Part of the York County landfill caught fire early Thursday, with a neighbor reporting “explosion” sounds and the smell of burning trash.
“The landfill was on fire last night,” said a neighbor who lives beside the 30-acre site on Public Works Road in York, but who didn’t want to give her full name. “The sky was bright red. You heard six, seven little explosions. You could smell trash burning, everything.”
The neighbor said there were fires the past two nights, and that she couldn’t recall them in more than a dozen years in the area. Some pops from the fire “sounded like gunshots,” she said. She said it happened a little after 3 a.m. Thursday.
Eric Rekitt, director of the county public works department, said he did receive a call at about 1 a.m. Thursday about a fire at the landfill. He wasn’t aware of anything Tuesday night.
“Our construction and demolition landfill was on fire,” he said Thursday morning. “We worked to contain the fire using dirt. We’ve been working all night. We’ve got the fire contained, down to minimal flareups.”
There were no injuries or major damage to equipment. The fire impacted about half an acre of the 30-acre site. The landfill remains open, with dumping moved to another part of the site, he said.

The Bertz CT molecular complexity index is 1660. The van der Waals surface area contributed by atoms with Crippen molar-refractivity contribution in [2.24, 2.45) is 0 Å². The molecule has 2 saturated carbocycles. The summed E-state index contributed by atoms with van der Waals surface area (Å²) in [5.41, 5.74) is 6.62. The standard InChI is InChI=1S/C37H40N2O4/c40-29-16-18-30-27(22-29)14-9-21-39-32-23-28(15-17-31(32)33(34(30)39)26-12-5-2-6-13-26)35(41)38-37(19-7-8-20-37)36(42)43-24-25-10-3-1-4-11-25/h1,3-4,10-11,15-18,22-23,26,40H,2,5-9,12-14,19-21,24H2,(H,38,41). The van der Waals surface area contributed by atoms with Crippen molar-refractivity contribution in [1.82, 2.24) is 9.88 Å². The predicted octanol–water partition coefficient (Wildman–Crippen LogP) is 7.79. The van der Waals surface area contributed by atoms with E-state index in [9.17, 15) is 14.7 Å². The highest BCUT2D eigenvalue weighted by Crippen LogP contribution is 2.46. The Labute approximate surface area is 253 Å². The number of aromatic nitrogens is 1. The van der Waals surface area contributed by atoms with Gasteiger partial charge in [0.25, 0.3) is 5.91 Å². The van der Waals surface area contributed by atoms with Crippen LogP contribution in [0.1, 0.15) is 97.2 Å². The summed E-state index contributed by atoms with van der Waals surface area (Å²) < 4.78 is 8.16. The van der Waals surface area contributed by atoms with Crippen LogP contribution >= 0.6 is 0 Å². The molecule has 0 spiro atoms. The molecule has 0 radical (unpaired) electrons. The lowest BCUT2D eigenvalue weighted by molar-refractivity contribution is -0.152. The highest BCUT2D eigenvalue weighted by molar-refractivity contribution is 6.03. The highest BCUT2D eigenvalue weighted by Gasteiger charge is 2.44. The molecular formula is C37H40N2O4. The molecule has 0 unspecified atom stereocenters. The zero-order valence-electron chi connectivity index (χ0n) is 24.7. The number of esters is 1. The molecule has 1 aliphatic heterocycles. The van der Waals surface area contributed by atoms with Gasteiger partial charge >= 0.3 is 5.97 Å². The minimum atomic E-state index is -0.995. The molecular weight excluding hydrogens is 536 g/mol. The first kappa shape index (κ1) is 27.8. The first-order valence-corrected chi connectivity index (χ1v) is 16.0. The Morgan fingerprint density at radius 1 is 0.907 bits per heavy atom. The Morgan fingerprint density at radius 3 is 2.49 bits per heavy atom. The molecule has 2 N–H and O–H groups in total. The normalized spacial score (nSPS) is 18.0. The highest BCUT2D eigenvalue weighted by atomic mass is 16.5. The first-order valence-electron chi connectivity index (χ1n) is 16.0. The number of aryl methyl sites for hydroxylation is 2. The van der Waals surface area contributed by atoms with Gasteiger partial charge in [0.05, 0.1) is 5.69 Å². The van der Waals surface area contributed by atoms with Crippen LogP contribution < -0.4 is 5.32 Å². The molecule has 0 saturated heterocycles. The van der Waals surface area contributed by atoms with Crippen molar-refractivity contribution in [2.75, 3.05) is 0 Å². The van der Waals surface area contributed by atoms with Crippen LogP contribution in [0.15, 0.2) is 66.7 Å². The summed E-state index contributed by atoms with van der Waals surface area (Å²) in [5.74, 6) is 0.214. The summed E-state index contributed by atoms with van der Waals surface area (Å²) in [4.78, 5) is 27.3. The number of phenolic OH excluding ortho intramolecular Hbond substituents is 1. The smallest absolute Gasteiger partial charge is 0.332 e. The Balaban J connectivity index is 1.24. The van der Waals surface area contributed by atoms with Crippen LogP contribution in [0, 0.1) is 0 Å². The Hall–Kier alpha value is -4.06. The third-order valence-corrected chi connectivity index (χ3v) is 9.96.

The landfill takes construction and demolition debris, including wood, shingles, metal — the typical leftovers from home or businesses construction. With the amount of home building going on in Fort Mill, Tega Cay, Lake Wylie and elsewhere, the landfill gets plenty of traffic.
“It’s an industry that has its ups and downs,” Rekitt said, “but we’re on an up right now.”
York firefighters responded, and York police notified public works of the incident. The exact cause of the fire hasn’t been determined.
“It was trash, so we don’t know,” Rekitt said. “It is a construction and demolition landfill.”
While lumber and other potentially flammable materials are allowed at the landfill, the site doesn’t take anything that’s been burned. It doesn’t take hazardous materials. There shouldn’t have been embers or anything else of the sort there, though materials coming in by the truckload can be difficult to inspect piece by piece, he said..
“The reality is, sometimes that stuff slips through,” Rekitt said. “We can only ask so many questions.”
The fire was “pretty widespread,” but Rekitt said by mid-morning it was contained.